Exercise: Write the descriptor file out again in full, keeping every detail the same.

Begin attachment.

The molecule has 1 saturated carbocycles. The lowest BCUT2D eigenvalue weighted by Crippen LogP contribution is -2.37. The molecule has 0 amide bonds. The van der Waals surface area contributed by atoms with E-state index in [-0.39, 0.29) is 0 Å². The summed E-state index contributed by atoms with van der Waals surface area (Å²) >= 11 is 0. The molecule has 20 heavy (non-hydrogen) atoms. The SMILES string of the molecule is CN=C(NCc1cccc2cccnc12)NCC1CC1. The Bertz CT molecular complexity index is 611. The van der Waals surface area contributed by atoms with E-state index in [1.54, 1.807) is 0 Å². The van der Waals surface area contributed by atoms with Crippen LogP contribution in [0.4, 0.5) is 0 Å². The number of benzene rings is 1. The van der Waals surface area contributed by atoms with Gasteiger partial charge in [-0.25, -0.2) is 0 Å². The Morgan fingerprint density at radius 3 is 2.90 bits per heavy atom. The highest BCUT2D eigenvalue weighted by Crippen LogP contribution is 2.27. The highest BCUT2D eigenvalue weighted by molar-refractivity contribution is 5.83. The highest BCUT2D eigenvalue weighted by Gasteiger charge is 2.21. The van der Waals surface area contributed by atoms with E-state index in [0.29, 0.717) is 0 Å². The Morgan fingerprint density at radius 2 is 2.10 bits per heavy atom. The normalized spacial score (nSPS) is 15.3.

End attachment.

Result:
The molecule has 1 saturated carbocycles. The lowest BCUT2D eigenvalue weighted by Crippen LogP contribution is -2.37. The molecule has 0 amide bonds. The van der Waals surface area contributed by atoms with E-state index in [-0.39, 0.29) is 0 Å². The summed E-state index contributed by atoms with van der Waals surface area (Å²) >= 11 is 0. The molecule has 20 heavy (non-hydrogen) atoms. The SMILES string of the molecule is CN=C(NCc1cccc2cccnc12)NCC1CC1. The Bertz CT molecular complexity index is 611. The van der Waals surface area contributed by atoms with E-state index in [1.54, 1.807) is 0 Å². The van der Waals surface area contributed by atoms with Crippen LogP contribution in [0.4, 0.5) is 0 Å². The number of benzene rings is 1. The van der Waals surface area contributed by atoms with Gasteiger partial charge in [-0.25, -0.2) is 0 Å². The Morgan fingerprint density at radius 3 is 2.90 bits per heavy atom. The highest BCUT2D eigenvalue weighted by Crippen LogP contribution is 2.27. The highest BCUT2D eigenvalue weighted by molar-refractivity contribution is 5.83. The highest BCUT2D eigenvalue weighted by Gasteiger charge is 2.21. The van der Waals surface area contributed by atoms with E-state index in [0.29, 0.717) is 0 Å². The Morgan fingerprint density at radius 2 is 2.10 bits per heavy atom. The normalized spacial score (nSPS) is 15.3.